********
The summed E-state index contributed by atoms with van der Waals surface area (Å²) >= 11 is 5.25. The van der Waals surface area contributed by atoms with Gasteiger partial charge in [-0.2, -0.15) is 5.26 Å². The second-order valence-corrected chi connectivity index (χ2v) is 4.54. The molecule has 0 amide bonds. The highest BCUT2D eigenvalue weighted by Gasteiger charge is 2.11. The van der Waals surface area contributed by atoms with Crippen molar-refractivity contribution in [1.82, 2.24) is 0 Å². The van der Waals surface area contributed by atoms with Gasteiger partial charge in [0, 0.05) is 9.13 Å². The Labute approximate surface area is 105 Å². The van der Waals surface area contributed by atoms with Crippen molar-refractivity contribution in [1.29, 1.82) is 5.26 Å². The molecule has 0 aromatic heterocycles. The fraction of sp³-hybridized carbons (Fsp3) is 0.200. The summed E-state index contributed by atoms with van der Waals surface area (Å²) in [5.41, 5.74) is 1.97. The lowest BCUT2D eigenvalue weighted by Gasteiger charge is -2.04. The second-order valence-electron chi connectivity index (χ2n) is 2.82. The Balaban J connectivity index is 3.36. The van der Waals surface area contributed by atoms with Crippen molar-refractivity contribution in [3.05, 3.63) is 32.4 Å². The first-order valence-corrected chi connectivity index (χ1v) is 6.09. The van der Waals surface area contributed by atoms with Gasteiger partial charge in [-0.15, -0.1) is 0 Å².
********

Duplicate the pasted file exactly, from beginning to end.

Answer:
The summed E-state index contributed by atoms with van der Waals surface area (Å²) >= 11 is 5.25. The van der Waals surface area contributed by atoms with Gasteiger partial charge in [-0.2, -0.15) is 5.26 Å². The second-order valence-corrected chi connectivity index (χ2v) is 4.54. The molecule has 0 amide bonds. The highest BCUT2D eigenvalue weighted by Gasteiger charge is 2.11. The van der Waals surface area contributed by atoms with Crippen molar-refractivity contribution in [1.82, 2.24) is 0 Å². The van der Waals surface area contributed by atoms with Gasteiger partial charge in [0, 0.05) is 9.13 Å². The Labute approximate surface area is 105 Å². The van der Waals surface area contributed by atoms with Crippen molar-refractivity contribution in [1.29, 1.82) is 5.26 Å². The molecule has 0 aromatic heterocycles. The fraction of sp³-hybridized carbons (Fsp3) is 0.200. The summed E-state index contributed by atoms with van der Waals surface area (Å²) in [5.41, 5.74) is 1.97. The lowest BCUT2D eigenvalue weighted by Gasteiger charge is -2.04. The second-order valence-electron chi connectivity index (χ2n) is 2.82. The Balaban J connectivity index is 3.36. The van der Waals surface area contributed by atoms with Crippen molar-refractivity contribution in [3.05, 3.63) is 32.4 Å². The first-order valence-corrected chi connectivity index (χ1v) is 6.09. The van der Waals surface area contributed by atoms with Gasteiger partial charge in [-0.15, -0.1) is 0 Å².